I was very pleased to learn last night that Australians overwhelmingly voted for marriage equality. Excellent!
Every state and territory with the exception of New South Wales voted more than 60% “Yes.” New South Wales was just below the 60% mark. So love wins!
As I understand it, this result still does not make any binding laws. However, hopefully it sends a clear message to politicians that their careers will be in jeopardy if they fail to pass laws in favour of equality.
Advance Australia Fair!
I haven’t had much time to post this week.
Things are getting crazy at work as we prepare to enter the holiday shopping season – obviously an important time for payment processing. Before the annual freeze-period, we’re pushing to get updates in place.
I bought a huge 8 TB external USB drive. I’ve been very busy backing up all my assorted digital assets from the 3D machine and this laptop. That took several days to complete but I hope that future passes will complete much more quickly. I had to keep the 3D machine shutdown during this time since I ran out of power sockets to power everything!
New Lego Architecture sets are here! The new Solomon Guggenheim Museum and the Arc de Triomphe are still in their boxes. I’ll try to start working on one tomorrow.
Southern Ontario got it’s first real chill-snap of the winter this week. It will get colder of course but the first one is usually still a shock to the system.
Finally, I’ll be turning on the comments feature here after many years. The comment spam has not returned for weeks now. I’ll switch them off again if the spam returns though. Hopefully I can have some interaction with readers.
Last week I was back in Seattle – I love that city! – for the PASS Summit. I’ve only been to two PASS Summit’s and at the first one, I begged Microsoft to hire me as a full-time employee. Imagine my shock when they did!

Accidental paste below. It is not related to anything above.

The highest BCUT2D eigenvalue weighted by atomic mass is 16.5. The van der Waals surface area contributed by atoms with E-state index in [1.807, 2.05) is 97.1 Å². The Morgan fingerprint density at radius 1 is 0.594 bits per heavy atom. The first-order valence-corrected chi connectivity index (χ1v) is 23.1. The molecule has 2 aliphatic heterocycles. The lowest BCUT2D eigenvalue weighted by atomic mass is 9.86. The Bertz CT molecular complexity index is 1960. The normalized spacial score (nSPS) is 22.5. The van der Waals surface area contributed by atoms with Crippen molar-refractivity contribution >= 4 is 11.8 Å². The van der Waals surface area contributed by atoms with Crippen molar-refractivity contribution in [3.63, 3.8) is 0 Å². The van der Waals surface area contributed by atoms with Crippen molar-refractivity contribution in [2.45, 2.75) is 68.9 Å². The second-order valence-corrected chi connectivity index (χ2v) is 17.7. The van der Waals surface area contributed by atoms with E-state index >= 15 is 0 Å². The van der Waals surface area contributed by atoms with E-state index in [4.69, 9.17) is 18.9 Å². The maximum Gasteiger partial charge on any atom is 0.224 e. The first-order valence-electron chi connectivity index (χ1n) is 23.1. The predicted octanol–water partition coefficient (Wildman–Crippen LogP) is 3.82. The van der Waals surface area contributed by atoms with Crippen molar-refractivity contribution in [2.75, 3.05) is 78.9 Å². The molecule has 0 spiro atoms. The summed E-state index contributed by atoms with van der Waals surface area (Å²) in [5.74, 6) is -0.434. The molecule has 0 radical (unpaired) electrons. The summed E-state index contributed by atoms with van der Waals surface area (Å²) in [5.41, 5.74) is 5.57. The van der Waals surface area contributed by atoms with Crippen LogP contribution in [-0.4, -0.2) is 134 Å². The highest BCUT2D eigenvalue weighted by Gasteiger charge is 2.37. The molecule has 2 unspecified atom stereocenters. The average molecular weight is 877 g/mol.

This time, I am shocked for a different reason. SQL Server 2017.
There is just so much awesome-sauce packed into this release; it is a challenge to know where to begin. A new release cycle is a good beginning. Microsoft has been on a two-year-major-release cycle for a long time now. It stretches back to SQL Server 2008 R2 in 2010. Now Service Packs are going away and Cumulative Updates will be monthly. I suspect we’ll see more aggressive major releases too.
Many people are salivating that SQL Server will run on Linux now. I already stated that I am thrilled to see the best database engine on the planet start eating Oracle’s lunch. But speaking professionally, this doesn’t blow my skirt up – I am a Windows man through and through.
Two of the most exciting advances involve Adaptive Query Processing. Now a compiled execution plan can have multiple paths that change dynamically at runtime. A join could be handled by a nested loop or a hash match depending on the number of rows being processed. Memory grants that are too large or too small can also change between executions. Both of these do not require recompiling the execution plan. This is incredible.
Availability Groups can now be built without a Windows Failover Cluster. This removes the high availability feature but it allows for a hot copy of data. Reporting queries can use the copy and take pressure away from the primary replica.
Columnstore Indexes, Query Store and In-Memory OLTP keep getting better. Smaller existing features and knobs are tweaked as well. SQL Server 2017 has me really excited.
Last, but not least, I was able to meet-up with former Microsoft colleagues. Adam, Rohit, Bob, Ajay and Tejas – it was great to see all of you again.